Spike bodily pulled her down, and was halfway through a scathing lecture on how badly she might have hurt herself when Ed found herself near tears. Spike abruptly cut himself short and said, instead -

“What do you want to know?”

After that, each time Spike did a routine maintenance, he would invite Ed up, and show her what he was doing, until one morning he got up to find Ed going through the full routine maintenance on her own, better and fast than him. But when she spotted him, she slowed down and pushed her goggles back up.

“...Edward needs help?” she said, in a performance that beat out some of Faye’s for Least Convincing Ever.

Now, he and Ed do Swordfish’s maintenance together. It’s their thing, and he likes it. She asks smart questions, and sometimes she asks silly questions, and he tries to keep her entertained and stop her getting into harm’s way, and it’s a time where he and Ed can just kind of relax. Part of him (part of him he tries to ignore) even wonders if this is what it would be like having a real kid.

But futures and Spike don’t mix.



Jet really dislikes that futures and Spike don’t mix. Spike still remembers how mad he’d been after Callisto, and Spike’s uncertainty that Jet would let him back with nothing to show.

Spike hasn’t really ever had anybody like Jet in his life. The closest would be Mao, but then Mao viewed Spike as somewhere between a son and a weapon whereas Jet just seems to view Spike as a pain in the ass.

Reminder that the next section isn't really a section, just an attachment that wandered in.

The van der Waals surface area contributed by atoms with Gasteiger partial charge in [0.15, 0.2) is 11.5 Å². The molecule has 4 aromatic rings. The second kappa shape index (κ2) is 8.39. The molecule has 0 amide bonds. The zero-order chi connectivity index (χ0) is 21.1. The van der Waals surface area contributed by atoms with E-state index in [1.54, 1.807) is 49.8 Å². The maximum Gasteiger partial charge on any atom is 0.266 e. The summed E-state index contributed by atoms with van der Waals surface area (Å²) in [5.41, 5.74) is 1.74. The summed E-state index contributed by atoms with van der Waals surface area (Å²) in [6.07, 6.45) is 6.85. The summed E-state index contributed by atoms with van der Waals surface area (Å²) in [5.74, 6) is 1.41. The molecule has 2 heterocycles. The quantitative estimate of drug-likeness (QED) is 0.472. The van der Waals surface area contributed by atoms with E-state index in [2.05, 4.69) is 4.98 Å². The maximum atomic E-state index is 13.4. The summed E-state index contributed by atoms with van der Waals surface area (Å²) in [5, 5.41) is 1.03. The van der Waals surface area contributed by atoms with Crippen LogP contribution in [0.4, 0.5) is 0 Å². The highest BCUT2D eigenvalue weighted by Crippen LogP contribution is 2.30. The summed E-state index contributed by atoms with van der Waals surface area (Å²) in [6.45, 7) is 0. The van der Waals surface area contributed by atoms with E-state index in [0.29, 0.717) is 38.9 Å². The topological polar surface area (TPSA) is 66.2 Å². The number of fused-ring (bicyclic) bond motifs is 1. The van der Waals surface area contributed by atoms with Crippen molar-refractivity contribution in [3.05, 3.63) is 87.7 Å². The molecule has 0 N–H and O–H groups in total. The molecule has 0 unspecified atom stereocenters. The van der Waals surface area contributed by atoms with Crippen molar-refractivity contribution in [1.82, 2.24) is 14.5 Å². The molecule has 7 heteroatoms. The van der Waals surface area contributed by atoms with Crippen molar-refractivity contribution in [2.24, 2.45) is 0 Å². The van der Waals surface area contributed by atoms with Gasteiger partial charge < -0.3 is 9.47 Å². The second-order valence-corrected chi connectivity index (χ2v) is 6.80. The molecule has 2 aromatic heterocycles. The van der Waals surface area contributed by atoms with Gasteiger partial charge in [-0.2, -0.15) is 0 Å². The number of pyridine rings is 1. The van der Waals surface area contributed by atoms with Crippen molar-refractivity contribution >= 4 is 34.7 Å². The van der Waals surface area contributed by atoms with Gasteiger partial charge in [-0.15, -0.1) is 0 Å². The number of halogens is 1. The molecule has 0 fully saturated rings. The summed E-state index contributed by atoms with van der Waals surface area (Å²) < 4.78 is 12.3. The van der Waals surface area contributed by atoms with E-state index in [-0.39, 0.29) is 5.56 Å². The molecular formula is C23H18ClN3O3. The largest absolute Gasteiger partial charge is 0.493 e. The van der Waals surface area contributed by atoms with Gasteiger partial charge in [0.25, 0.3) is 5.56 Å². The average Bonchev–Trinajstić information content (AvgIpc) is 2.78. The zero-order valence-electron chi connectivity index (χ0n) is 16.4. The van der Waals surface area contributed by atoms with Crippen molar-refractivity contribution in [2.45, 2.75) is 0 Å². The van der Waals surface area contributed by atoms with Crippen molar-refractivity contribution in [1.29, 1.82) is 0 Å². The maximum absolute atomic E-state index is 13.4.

At least, that’s what he says . Over time, Spike has started picking up on what Jet isn’t saying - the tones that mean he’s happy Spike is safe, the tones that mean he wants the conversation over, the tones that mean he wants Spike to be careful. Spike tries to listen to those tones, and promise without saying it - because a man like Spike should never make promises, he’s not worthy of them, not anymore - that he will be back, that Jet won’t have to fly alone.

Spike doesn’t like the thought of Jet alone. It makes him worried and anxious in the pit of his stomach. Maybe that’s why Spike didn’t throw Ed, Ein and Faye off.

Spike can’t have a future; all he wants now is for his friends to have one.



He keeps telling her that she has a future, that the past owes her nothing, and he’s not sure how much she listens.

He hears her, in the night, playing with Ein and crying sometimes, and he thinks about going to her and holding her and saying that it will be all right, that they’re friends, they can fix whatever it is has got her down, but Spike learned long ago not to make promises he can’t keep.

So he just keeps repeating, in words and in actions; you have a future. You have a chance. You have a life .

And sometimes he holds her wrists and looks in her angry eyes and says words that mean nothing, and just hopes she understands that really, he does get it, but he’s not a man who can say sweet nothings. Whatever she’s looking for, she won’t find with him.

That’s what he tells himself anyway.

(He says nothing about the bonsai, and instead just drops off a plush teddy bear in her room. She’ll probably think Ed bought it for her, but Spike thinks she might sleep better with something soft to cuddle; and if she thinks Ed bought it for her as a sisterly gift, that’s fine with him.)

(He thinks.)